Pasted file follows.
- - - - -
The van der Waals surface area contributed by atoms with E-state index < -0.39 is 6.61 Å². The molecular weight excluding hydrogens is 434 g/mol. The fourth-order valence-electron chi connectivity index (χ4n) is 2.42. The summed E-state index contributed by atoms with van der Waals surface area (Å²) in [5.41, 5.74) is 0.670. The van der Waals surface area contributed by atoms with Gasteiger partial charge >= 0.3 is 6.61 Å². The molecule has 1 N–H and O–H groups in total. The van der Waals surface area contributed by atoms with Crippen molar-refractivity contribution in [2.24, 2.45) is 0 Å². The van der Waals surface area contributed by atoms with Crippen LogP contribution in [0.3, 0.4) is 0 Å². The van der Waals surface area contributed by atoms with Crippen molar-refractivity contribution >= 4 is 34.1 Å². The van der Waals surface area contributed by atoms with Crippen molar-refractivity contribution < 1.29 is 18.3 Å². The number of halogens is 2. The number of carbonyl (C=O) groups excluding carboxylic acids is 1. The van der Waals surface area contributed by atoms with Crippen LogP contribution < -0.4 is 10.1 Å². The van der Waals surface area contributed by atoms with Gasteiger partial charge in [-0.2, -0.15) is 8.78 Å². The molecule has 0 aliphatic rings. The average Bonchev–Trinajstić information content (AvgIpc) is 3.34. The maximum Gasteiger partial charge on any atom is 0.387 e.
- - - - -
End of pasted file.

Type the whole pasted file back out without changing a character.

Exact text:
The van der Waals surface area contributed by atoms with E-state index < -0.39 is 6.61 Å². The molecular weight excluding hydrogens is 434 g/mol. The fourth-order valence-electron chi connectivity index (χ4n) is 2.42. The summed E-state index contributed by atoms with van der Waals surface area (Å²) in [5.41, 5.74) is 0.670. The van der Waals surface area contributed by atoms with Gasteiger partial charge >= 0.3 is 6.61 Å². The molecule has 1 N–H and O–H groups in total. The van der Waals surface area contributed by atoms with Crippen molar-refractivity contribution in [2.24, 2.45) is 0 Å². The van der Waals surface area contributed by atoms with Crippen LogP contribution in [0.3, 0.4) is 0 Å². The van der Waals surface area contributed by atoms with Crippen molar-refractivity contribution >= 4 is 34.1 Å². The van der Waals surface area contributed by atoms with Crippen molar-refractivity contribution < 1.29 is 18.3 Å². The number of halogens is 2. The number of carbonyl (C=O) groups excluding carboxylic acids is 1. The van der Waals surface area contributed by atoms with Crippen LogP contribution < -0.4 is 10.1 Å². The van der Waals surface area contributed by atoms with Gasteiger partial charge in [-0.2, -0.15) is 8.78 Å². The molecule has 0 aliphatic rings. The average Bonchev–Trinajstić information content (AvgIpc) is 3.34. The maximum Gasteiger partial charge on any atom is 0.387 e.